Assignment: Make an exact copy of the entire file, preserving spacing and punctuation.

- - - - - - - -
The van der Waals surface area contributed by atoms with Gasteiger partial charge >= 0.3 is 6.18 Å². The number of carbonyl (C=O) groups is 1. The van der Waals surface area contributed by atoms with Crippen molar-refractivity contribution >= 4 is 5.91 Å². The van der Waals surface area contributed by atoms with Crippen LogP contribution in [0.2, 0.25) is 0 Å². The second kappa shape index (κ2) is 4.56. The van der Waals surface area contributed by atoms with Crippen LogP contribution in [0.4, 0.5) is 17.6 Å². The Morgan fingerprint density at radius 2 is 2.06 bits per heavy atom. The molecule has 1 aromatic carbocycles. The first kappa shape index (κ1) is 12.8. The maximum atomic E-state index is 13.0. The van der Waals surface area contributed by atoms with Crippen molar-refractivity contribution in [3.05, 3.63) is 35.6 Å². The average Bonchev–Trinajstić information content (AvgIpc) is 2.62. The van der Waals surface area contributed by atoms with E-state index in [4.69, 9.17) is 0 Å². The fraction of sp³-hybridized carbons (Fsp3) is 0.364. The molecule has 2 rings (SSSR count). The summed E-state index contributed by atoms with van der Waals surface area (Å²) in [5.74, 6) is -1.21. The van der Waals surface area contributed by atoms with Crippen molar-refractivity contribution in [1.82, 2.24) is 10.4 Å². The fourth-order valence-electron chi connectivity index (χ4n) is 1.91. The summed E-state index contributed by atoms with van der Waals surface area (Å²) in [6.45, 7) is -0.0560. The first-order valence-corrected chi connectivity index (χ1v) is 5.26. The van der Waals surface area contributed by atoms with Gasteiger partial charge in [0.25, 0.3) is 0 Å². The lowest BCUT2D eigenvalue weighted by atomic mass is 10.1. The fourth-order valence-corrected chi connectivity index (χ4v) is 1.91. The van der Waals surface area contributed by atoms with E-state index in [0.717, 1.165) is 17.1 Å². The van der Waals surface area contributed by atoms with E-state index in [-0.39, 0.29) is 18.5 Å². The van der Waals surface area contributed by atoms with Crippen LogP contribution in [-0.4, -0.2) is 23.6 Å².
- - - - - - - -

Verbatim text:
The van der Waals surface area contributed by atoms with Gasteiger partial charge >= 0.3 is 6.18 Å². The number of carbonyl (C=O) groups is 1. The van der Waals surface area contributed by atoms with Crippen molar-refractivity contribution >= 4 is 5.91 Å². The van der Waals surface area contributed by atoms with Crippen LogP contribution in [0.2, 0.25) is 0 Å². The second kappa shape index (κ2) is 4.56. The van der Waals surface area contributed by atoms with Crippen LogP contribution in [0.4, 0.5) is 17.6 Å². The Morgan fingerprint density at radius 2 is 2.06 bits per heavy atom. The molecule has 1 aromatic carbocycles. The first kappa shape index (κ1) is 12.8. The maximum atomic E-state index is 13.0. The van der Waals surface area contributed by atoms with Crippen molar-refractivity contribution in [3.05, 3.63) is 35.6 Å². The average Bonchev–Trinajstić information content (AvgIpc) is 2.62. The van der Waals surface area contributed by atoms with E-state index in [4.69, 9.17) is 0 Å². The fraction of sp³-hybridized carbons (Fsp3) is 0.364. The molecule has 2 rings (SSSR count). The summed E-state index contributed by atoms with van der Waals surface area (Å²) in [5.74, 6) is -1.21. The van der Waals surface area contributed by atoms with Crippen molar-refractivity contribution in [1.82, 2.24) is 10.4 Å². The fourth-order valence-electron chi connectivity index (χ4n) is 1.91. The summed E-state index contributed by atoms with van der Waals surface area (Å²) in [6.45, 7) is -0.0560. The first-order valence-corrected chi connectivity index (χ1v) is 5.26. The van der Waals surface area contributed by atoms with Gasteiger partial charge in [0.25, 0.3) is 0 Å². The lowest BCUT2D eigenvalue weighted by atomic mass is 10.1. The fourth-order valence-corrected chi connectivity index (χ4v) is 1.91. The van der Waals surface area contributed by atoms with E-state index in [0.717, 1.165) is 17.1 Å². The van der Waals surface area contributed by atoms with E-state index in [-0.39, 0.29) is 18.5 Å². The van der Waals surface area contributed by atoms with Crippen LogP contribution in [-0.4, -0.2) is 23.6 Å².